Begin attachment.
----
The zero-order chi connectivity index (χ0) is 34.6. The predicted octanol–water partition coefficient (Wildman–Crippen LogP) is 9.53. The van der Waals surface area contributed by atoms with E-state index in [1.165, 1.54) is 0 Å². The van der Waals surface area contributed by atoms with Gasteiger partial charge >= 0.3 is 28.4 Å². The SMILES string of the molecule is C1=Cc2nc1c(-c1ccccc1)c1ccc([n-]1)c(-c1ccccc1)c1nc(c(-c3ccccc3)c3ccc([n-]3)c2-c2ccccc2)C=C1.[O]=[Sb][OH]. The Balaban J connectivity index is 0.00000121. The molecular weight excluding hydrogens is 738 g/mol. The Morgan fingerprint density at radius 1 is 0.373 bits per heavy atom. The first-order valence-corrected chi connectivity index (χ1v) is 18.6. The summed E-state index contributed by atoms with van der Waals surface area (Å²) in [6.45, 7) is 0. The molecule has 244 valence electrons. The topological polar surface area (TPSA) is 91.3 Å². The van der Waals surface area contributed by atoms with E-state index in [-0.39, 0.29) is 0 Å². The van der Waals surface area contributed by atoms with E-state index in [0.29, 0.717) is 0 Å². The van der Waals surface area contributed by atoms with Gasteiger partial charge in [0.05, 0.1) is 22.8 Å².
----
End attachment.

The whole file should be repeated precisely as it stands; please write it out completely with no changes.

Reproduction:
The zero-order chi connectivity index (χ0) is 34.6. The predicted octanol–water partition coefficient (Wildman–Crippen LogP) is 9.53. The van der Waals surface area contributed by atoms with E-state index in [1.165, 1.54) is 0 Å². The van der Waals surface area contributed by atoms with Gasteiger partial charge >= 0.3 is 28.4 Å². The SMILES string of the molecule is C1=Cc2nc1c(-c1ccccc1)c1ccc([n-]1)c(-c1ccccc1)c1nc(c(-c3ccccc3)c3ccc([n-]3)c2-c2ccccc2)C=C1.[O]=[Sb][OH]. The Balaban J connectivity index is 0.00000121. The molecular weight excluding hydrogens is 738 g/mol. The Morgan fingerprint density at radius 1 is 0.373 bits per heavy atom. The first-order valence-corrected chi connectivity index (χ1v) is 18.6. The summed E-state index contributed by atoms with van der Waals surface area (Å²) in [6.45, 7) is 0. The molecule has 244 valence electrons. The topological polar surface area (TPSA) is 91.3 Å². The van der Waals surface area contributed by atoms with E-state index in [-0.39, 0.29) is 0 Å². The van der Waals surface area contributed by atoms with E-state index in [0.29, 0.717) is 0 Å². The van der Waals surface area contributed by atoms with Gasteiger partial charge in [0.05, 0.1) is 22.8 Å².